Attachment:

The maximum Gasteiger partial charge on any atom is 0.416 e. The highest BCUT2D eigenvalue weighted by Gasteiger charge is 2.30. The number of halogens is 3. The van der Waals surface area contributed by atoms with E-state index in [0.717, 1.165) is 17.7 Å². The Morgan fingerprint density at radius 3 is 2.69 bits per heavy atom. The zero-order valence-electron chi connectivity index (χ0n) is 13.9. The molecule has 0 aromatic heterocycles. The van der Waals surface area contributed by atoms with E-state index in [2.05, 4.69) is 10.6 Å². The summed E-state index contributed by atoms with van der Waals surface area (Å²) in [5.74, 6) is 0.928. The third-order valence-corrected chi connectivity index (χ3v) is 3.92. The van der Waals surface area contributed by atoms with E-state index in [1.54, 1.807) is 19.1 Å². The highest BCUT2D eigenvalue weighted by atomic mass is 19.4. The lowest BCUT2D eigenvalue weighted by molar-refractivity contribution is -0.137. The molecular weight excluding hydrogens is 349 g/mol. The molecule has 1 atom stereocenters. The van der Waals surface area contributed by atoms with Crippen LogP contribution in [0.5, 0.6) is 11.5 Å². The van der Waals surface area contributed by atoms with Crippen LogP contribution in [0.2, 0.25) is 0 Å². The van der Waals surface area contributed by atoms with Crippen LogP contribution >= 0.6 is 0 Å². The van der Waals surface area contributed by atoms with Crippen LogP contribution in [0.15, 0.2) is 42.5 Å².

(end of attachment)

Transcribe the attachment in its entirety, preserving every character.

The maximum Gasteiger partial charge on any atom is 0.416 e. The highest BCUT2D eigenvalue weighted by Gasteiger charge is 2.30. The number of halogens is 3. The van der Waals surface area contributed by atoms with E-state index in [0.717, 1.165) is 17.7 Å². The Morgan fingerprint density at radius 3 is 2.69 bits per heavy atom. The zero-order valence-electron chi connectivity index (χ0n) is 13.9. The molecule has 0 aromatic heterocycles. The van der Waals surface area contributed by atoms with E-state index in [2.05, 4.69) is 10.6 Å². The summed E-state index contributed by atoms with van der Waals surface area (Å²) in [5.74, 6) is 0.928. The third-order valence-corrected chi connectivity index (χ3v) is 3.92. The van der Waals surface area contributed by atoms with E-state index in [1.54, 1.807) is 19.1 Å². The highest BCUT2D eigenvalue weighted by atomic mass is 19.4. The lowest BCUT2D eigenvalue weighted by molar-refractivity contribution is -0.137. The molecular weight excluding hydrogens is 349 g/mol. The molecule has 1 atom stereocenters. The van der Waals surface area contributed by atoms with Crippen LogP contribution in [0.5, 0.6) is 11.5 Å². The van der Waals surface area contributed by atoms with Crippen LogP contribution in [0.2, 0.25) is 0 Å². The van der Waals surface area contributed by atoms with Crippen LogP contribution >= 0.6 is 0 Å². The van der Waals surface area contributed by atoms with Crippen LogP contribution in [0.15, 0.2) is 42.5 Å².